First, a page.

(And finally the typical transponder does not report location, I don’t think. Mode C transponders certainly don’t. Mode S transponders supply more data but I think they rely on ATC (ground-based) radar to establish location. The glorious era of ADS-B is what you are thinking of. That will be upon us in 2020, unless the airlines complain so much about the $1 million cost to retrofit each airliner that the FAA delays it. I think an ADS-B transponder for a little Cirrus or Cessna would cost about $4000 installed, but Boeing is not going to be charging that for a 777! And remember that already there are Cessnas that are worth only about $20,000 and by 2020 there will be plenty of Cirruses that are worth $20-40,000. So this will be a big burden to impose on aircraft owners. The cost of the actual hardware, stripped of regulation, is pretty minimal. http://www.foreflight.com/stratus is a box that has about $100,000 of stuff in it, including ADS-B receiver, WAAS GPS, and AHRS for figuring out the aircraft’s attitude. It sells for $899.)

  3. Federico

    March 18, 2014 @ 5:20 am

  4. Jim Howard

    March 19, 2014 @ 3:20 pm

    4

    To be fair to the U.S. Military of 1941, the exact same thing happened in Japan during the Dolittle raid, only it was the Japanese who didn’t see it coming.

    My favorite case of the military not seeing an incoming threat happened on December 7, 2000 when to Russian fighters paid a surprise visit to our Navy, where they beat up the pattern above the USS Kitty Hawk. To be fair, the Navy saw them coming, but not soon enough to do anything about them.

    News story here:

    http://www.washingtonpost.com/wp-dyn/content/article/2008/02/12/AR2008021202693.html

    To get a better sense of what happened, read this eye witness account:
    http://web.archive.org/web/20021208185311/http://www.mipc.net/Flyby%20by%20JO.htm

    Extract:

    [quote]
    Anyways, I’m sitting there bullshitting with my XO who is also getting his qual and we
    hear on the CO’s squawk box a call from CIC (Combat Info Ctr). They said,”Sir, we are getting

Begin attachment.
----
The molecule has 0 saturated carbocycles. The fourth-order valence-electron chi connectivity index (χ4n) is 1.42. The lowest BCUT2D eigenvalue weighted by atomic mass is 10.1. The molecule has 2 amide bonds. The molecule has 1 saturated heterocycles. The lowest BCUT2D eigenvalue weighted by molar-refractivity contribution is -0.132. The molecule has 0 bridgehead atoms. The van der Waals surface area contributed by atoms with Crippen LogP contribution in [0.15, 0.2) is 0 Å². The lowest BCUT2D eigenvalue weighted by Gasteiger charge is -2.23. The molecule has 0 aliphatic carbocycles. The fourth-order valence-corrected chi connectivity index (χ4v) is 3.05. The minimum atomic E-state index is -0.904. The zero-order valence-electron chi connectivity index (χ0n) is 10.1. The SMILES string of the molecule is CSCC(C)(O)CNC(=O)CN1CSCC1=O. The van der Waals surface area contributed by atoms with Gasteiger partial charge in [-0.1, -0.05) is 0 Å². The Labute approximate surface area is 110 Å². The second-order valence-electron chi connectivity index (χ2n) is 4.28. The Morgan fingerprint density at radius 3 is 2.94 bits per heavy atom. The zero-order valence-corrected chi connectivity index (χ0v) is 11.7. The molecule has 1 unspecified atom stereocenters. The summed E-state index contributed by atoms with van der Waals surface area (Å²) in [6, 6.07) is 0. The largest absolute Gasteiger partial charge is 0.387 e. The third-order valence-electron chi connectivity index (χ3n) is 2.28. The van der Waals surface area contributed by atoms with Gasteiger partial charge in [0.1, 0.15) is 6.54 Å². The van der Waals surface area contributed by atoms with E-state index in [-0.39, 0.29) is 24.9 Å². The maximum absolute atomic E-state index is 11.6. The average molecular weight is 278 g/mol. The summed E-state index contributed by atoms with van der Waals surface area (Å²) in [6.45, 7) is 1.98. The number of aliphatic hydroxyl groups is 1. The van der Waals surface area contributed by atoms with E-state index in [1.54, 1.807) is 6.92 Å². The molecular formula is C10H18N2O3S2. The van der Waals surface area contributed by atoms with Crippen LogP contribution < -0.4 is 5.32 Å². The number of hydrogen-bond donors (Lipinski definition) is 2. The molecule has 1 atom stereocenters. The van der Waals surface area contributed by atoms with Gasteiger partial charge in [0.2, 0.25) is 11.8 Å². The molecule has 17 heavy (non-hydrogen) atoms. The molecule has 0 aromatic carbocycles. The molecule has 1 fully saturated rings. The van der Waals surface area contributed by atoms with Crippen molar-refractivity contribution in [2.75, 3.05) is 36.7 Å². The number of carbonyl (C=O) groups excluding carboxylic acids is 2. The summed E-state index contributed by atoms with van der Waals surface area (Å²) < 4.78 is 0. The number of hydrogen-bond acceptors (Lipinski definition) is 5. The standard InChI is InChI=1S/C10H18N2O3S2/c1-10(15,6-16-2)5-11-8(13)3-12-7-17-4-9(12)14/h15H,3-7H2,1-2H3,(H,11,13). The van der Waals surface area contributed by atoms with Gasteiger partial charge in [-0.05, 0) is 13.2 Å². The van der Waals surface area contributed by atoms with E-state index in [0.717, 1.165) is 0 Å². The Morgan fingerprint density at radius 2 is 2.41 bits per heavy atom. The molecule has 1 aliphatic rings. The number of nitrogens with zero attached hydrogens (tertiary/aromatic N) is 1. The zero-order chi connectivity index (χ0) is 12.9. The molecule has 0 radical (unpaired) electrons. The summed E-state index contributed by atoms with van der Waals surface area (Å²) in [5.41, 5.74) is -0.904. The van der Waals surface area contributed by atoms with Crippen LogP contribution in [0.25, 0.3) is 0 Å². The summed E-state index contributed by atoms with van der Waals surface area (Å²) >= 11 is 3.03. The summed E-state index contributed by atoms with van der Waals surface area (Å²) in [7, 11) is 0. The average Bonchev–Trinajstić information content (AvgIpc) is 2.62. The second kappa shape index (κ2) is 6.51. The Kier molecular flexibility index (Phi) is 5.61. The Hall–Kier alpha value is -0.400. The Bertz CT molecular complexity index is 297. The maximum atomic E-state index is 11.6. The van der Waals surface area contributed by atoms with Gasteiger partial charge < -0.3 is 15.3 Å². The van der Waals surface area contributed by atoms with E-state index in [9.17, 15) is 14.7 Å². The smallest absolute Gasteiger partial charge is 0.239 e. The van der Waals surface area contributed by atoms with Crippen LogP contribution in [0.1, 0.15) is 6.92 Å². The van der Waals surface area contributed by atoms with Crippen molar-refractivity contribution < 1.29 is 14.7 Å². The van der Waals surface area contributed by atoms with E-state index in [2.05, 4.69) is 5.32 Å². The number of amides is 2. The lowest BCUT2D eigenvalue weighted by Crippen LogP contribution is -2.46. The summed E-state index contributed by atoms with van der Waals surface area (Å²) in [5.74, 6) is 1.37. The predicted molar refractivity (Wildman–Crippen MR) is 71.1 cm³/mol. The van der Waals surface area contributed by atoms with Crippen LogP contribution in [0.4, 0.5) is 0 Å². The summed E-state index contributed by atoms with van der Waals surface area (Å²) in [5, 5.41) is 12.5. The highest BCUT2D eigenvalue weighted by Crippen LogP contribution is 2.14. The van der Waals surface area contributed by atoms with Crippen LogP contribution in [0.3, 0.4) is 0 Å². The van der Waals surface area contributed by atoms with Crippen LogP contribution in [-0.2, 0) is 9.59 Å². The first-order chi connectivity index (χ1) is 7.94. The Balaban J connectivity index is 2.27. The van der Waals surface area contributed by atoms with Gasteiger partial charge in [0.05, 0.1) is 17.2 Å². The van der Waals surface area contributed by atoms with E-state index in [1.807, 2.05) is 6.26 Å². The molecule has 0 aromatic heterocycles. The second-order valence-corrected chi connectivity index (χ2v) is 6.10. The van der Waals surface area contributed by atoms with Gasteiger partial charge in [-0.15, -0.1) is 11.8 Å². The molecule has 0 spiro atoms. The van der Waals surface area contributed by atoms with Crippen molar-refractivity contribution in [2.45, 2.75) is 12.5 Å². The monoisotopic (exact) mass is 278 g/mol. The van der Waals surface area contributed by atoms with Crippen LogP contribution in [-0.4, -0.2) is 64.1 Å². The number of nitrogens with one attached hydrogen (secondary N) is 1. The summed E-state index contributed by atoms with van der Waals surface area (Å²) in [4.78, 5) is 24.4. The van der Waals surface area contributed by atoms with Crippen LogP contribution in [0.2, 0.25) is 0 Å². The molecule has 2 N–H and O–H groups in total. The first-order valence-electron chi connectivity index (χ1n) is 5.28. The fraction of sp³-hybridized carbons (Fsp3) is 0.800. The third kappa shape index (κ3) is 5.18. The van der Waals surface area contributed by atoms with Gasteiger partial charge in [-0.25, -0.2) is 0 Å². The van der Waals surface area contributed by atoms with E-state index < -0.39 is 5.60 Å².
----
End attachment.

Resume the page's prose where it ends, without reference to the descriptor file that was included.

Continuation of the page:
indications of Russian fighter activity.” His first response was,”launch the alert fighters.” Combat
    told him the highest alerts were Alert 30′s.

    The Captain got pissed and said “launch everything we got ASAP!” I ran to the Navigators phone and
    called the SDO. Our squadron didn’t have alert duty that day, bummer, so I told him to find out
    who did and to get their ass moving up to the flight deck (only alert 7′s are you actually sitting
    on the flight deck ready to go, alert 30′s means you are in the ready room). Anyways, 40 min after the
    CO called away the alerts, a Russian Su-27 Flanker and Su-24 Fencer made a 500 knot, 200 foot pass directly
    over the tower…it was just like in Top Gun, shoes on the bridge spilled coffee and everyone
    said,”Holllllllly shitttt!”. I looked at the captain at this point and his face was red. He looked like he just walked in on his wife getting boned by a Marine. The Sukoi’s made 2 more high speed, low altitude passes before
    we finally launched the first aircraft off the deck…an EA-6B Prowler! That’s right. We launched a ****ing Prowler and he ended up in a 1 v 1 with a Flanker just in front of the ship. The Flanker was all over his ass (kind of like a bear batting around a little bunny right before he eats it). He was screaming for help
    when finally a Hornet from our sister squadron (I use this term in its literal sense because they looked
    like a bunch of ****ing girls playing with the Sukoi’s they way they did) got off the deck and made the
    intercept. It was too late. The entire crew watched overhead as the Russians made a mockery of our
    feeble attempt of intercepting them albeit totally OBE. The funny part of the story was the Admiral and
    the CAG were in there morning meeting in the War Room and they were interupted by the thundering roar of the
    Russians buzzing the tower. A CAG staff dude told me they looked at each other and
    looked at our Airplanes, noticed we didn’t have flights scheduled until a few hours from now, and said,”what
    was that?” “Four days later the Russian intelligence agency emailed the CO of the Kitty Hawk and enclosed pictures
    they had taken of dudes scrambling around the flight deck frantically trying to get airborne.
    [/quote]